Newly discovered 'mini-Neptune' may have an ocean or an atmosphere - but not for long

"Even though its host star HD-2047496 is only around 80% the mass of the sun and 79% the width of our star, it is still large enough for its gravity to strip the exoplanet of its hydrogen and helium atmosphere, the team's model suggested.

Most Neptune-like planets orbiting stars at such close distances would have had their atmospheres stripped and their oceans boiled away, with this being one of the suggested explanations for the fact that Neptune-like worlds are rarely found close to their stars, a problem called the "hot-Neptunian desert." The Neptune-sized or sub-Neptune-sized planets are thus reduced in size to rocky cores corresponding with so-called super-Earth exoplanets."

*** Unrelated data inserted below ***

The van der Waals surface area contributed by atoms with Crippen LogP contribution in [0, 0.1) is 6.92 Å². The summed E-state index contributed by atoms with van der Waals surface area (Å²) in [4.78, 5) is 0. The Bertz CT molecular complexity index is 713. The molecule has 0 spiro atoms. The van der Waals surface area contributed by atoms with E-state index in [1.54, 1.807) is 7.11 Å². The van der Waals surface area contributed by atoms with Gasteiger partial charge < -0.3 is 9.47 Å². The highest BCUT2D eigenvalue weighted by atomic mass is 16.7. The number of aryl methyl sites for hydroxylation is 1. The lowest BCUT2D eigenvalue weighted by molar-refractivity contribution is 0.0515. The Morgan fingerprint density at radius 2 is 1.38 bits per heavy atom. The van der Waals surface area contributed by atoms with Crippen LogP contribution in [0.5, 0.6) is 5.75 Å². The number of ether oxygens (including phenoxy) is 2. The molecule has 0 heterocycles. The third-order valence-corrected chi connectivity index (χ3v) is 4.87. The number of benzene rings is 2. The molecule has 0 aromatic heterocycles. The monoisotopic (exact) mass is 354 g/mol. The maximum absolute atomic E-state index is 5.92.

My observation. More study needed here to confirm just what the composition of this exoplanet is and if the atmosphere is lost and disappears over the next *half-billion years*. The surface gravity compared to Earth is 1.2047, escape velocity = 18.41 km/s. Atmospheric loss seems unlikely unless the star’s gravity does pull the atmosphere off the exoplanet into the host star.